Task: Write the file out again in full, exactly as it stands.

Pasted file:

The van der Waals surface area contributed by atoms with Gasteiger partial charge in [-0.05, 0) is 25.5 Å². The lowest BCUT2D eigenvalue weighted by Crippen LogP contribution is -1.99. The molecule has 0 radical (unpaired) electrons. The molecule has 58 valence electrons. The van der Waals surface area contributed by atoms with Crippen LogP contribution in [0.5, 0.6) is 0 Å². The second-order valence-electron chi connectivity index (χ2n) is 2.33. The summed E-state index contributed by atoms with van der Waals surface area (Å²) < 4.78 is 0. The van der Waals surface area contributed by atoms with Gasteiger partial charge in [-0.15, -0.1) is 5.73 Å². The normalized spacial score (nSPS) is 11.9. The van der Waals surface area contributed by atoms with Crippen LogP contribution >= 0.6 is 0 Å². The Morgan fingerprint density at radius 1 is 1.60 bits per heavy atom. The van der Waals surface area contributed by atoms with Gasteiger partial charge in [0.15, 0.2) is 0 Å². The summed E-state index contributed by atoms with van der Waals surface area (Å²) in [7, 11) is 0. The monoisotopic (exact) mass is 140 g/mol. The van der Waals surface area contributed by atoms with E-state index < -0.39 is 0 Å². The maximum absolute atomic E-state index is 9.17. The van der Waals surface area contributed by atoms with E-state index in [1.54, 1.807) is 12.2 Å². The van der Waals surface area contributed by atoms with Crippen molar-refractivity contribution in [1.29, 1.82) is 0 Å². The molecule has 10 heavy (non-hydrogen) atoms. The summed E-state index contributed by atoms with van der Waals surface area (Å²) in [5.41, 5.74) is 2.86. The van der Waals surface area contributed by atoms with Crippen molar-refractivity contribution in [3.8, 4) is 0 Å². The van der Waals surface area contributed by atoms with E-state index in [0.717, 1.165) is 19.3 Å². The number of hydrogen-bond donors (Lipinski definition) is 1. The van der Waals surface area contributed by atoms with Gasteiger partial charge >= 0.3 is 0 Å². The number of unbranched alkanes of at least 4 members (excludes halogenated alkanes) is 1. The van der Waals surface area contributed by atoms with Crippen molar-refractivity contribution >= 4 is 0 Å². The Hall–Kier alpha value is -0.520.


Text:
The van der Waals surface area contributed by atoms with Gasteiger partial charge in [-0.05, 0) is 25.5 Å². The lowest BCUT2D eigenvalue weighted by Crippen LogP contribution is -1.99. The molecule has 0 radical (unpaired) electrons. The molecule has 58 valence electrons. The van der Waals surface area contributed by atoms with Crippen LogP contribution in [0.5, 0.6) is 0 Å². The second-order valence-electron chi connectivity index (χ2n) is 2.33. The summed E-state index contributed by atoms with van der Waals surface area (Å²) < 4.78 is 0. The van der Waals surface area contributed by atoms with Gasteiger partial charge in [-0.15, -0.1) is 5.73 Å². The normalized spacial score (nSPS) is 11.9. The van der Waals surface area contributed by atoms with Crippen LogP contribution >= 0.6 is 0 Å². The Morgan fingerprint density at radius 1 is 1.60 bits per heavy atom. The van der Waals surface area contributed by atoms with Gasteiger partial charge in [0.15, 0.2) is 0 Å². The summed E-state index contributed by atoms with van der Waals surface area (Å²) in [7, 11) is 0. The monoisotopic (exact) mass is 140 g/mol. The van der Waals surface area contributed by atoms with E-state index < -0.39 is 0 Å². The maximum absolute atomic E-state index is 9.17. The van der Waals surface area contributed by atoms with E-state index in [1.54, 1.807) is 12.2 Å². The van der Waals surface area contributed by atoms with Crippen molar-refractivity contribution in [1.29, 1.82) is 0 Å². The molecule has 10 heavy (non-hydrogen) atoms. The summed E-state index contributed by atoms with van der Waals surface area (Å²) in [5.41, 5.74) is 2.86. The van der Waals surface area contributed by atoms with Crippen molar-refractivity contribution in [3.8, 4) is 0 Å². The van der Waals surface area contributed by atoms with E-state index in [0.717, 1.165) is 19.3 Å². The number of hydrogen-bond donors (Lipinski definition) is 1. The van der Waals surface area contributed by atoms with Gasteiger partial charge >= 0.3 is 0 Å². The number of unbranched alkanes of at least 4 members (excludes halogenated alkanes) is 1. The van der Waals surface area contributed by atoms with Crippen molar-refractivity contribution >= 4 is 0 Å². The Hall–Kier alpha value is -0.520.